At least 63 elderly people burn alive at nursing home in Russia

A fire swept through a nursing home in southern Russia on Tuesday, killing at least 63 people, emergency officials said.

It took firefighters nearly an hour to get from the nearest sizable town to the nursing home in the Azov Sea coast village of Kamyshevatskaya, where there is no fire station, said Sergei Petrov, a duty officer at the Emergency Situations Ministry's southern branch.

He said 63 people were killed, one was missing and 33 were injured. There were 97 people in the two-story brick building when the fire broke out, including four employees.

The devastating nighttime fire came less than 24 hours after a methane gas blast at a Siberian coal mine killed at least 97 people in Russia's deadliest mining disaster in a decade.

Emergency workers received a signal alerting them to the fire shortly after 1 a.m. and headed for the scene from Yeisk, a town about 35 kilometers (22 miles) away, arriving nearly an hour after the signal, Petrov said. The fire was put out at about 5 a.m., he said.

It was the latest in a number of deadly blazes at schools, dormitories, hospitals and other state-run facilities that have plagued Russia in recent years, underlining rampant violations of fire safety rules and official negligence.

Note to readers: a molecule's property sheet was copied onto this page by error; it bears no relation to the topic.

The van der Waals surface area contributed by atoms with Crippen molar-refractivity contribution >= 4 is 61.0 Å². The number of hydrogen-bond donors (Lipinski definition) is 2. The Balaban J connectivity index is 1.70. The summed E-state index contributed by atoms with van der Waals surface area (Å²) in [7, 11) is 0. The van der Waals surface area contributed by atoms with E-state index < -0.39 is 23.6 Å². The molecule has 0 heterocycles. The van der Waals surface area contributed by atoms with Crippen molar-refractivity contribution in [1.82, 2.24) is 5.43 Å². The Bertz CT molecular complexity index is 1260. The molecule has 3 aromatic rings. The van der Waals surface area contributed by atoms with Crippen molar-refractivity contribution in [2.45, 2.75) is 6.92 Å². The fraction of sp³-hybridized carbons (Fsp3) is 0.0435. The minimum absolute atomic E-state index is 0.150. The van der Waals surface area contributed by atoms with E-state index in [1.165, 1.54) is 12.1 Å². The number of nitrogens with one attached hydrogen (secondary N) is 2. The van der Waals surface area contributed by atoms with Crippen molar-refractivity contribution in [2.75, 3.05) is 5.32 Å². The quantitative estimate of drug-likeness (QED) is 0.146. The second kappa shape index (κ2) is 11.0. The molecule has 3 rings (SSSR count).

A fire at a Moscow drug treatment facility in December killed 45 women who were trapped behind locked gates and barred windows. A blaze a day later killed nine patients at a clinic for the mentally ill in Siberia, the AP reports.

Russia records nearly 18,000 fire deaths a year, several times the per capita rate in the United States and other Western countries. Last year, according to the Emergency Situations Ministry, an average of just under 600 fires were recorded daily, killing a total of 17,650 people in the nation of 142 million - down nearly 7 percent from 2005 but still working out to almost 50 fire deaths every day.

Over the past year, the ministry has published lists of dozens of buildings, including medical facilities and schools, where glaring fire safety violations endangering lives were discovered. Many have been corrected, it says.

State-run Channel One television reported that the nursing home in Kamyshevatskaya, in the Krasnodar region, had recently been renovated and a new fire alarm system installed.

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